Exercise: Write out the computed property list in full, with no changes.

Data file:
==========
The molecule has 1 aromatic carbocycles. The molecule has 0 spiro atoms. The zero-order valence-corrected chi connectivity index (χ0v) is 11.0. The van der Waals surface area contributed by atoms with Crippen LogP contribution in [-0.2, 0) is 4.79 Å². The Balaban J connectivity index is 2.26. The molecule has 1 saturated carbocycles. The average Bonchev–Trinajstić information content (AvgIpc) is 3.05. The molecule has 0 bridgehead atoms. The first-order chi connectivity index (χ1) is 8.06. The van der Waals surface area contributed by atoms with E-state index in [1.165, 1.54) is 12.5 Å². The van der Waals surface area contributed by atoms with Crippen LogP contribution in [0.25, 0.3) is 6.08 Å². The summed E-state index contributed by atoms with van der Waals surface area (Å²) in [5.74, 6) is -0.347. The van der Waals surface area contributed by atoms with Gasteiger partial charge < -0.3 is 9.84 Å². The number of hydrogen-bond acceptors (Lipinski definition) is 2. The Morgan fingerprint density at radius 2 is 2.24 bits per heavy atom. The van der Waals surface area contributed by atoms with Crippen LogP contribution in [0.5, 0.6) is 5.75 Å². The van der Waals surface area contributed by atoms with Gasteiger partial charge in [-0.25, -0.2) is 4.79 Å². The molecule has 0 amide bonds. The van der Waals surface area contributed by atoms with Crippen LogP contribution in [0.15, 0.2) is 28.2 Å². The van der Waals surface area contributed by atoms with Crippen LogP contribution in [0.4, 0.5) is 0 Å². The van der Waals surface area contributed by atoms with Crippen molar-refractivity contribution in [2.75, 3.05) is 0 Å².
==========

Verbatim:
The molecule has 1 aromatic carbocycles. The molecule has 0 spiro atoms. The zero-order valence-corrected chi connectivity index (χ0v) is 11.0. The van der Waals surface area contributed by atoms with Crippen LogP contribution in [-0.2, 0) is 4.79 Å². The Balaban J connectivity index is 2.26. The molecule has 1 saturated carbocycles. The average Bonchev–Trinajstić information content (AvgIpc) is 3.05. The molecule has 0 bridgehead atoms. The first-order chi connectivity index (χ1) is 8.06. The van der Waals surface area contributed by atoms with E-state index in [1.165, 1.54) is 12.5 Å². The van der Waals surface area contributed by atoms with Crippen LogP contribution in [0.25, 0.3) is 6.08 Å². The summed E-state index contributed by atoms with van der Waals surface area (Å²) in [5.74, 6) is -0.347. The van der Waals surface area contributed by atoms with Gasteiger partial charge < -0.3 is 9.84 Å². The number of hydrogen-bond acceptors (Lipinski definition) is 2. The Morgan fingerprint density at radius 2 is 2.24 bits per heavy atom. The van der Waals surface area contributed by atoms with Crippen LogP contribution in [0.5, 0.6) is 5.75 Å². The van der Waals surface area contributed by atoms with Gasteiger partial charge in [-0.25, -0.2) is 4.79 Å². The molecule has 0 amide bonds. The van der Waals surface area contributed by atoms with Crippen LogP contribution in [0.15, 0.2) is 28.2 Å². The van der Waals surface area contributed by atoms with Crippen LogP contribution in [0.4, 0.5) is 0 Å². The van der Waals surface area contributed by atoms with Crippen molar-refractivity contribution in [2.75, 3.05) is 0 Å².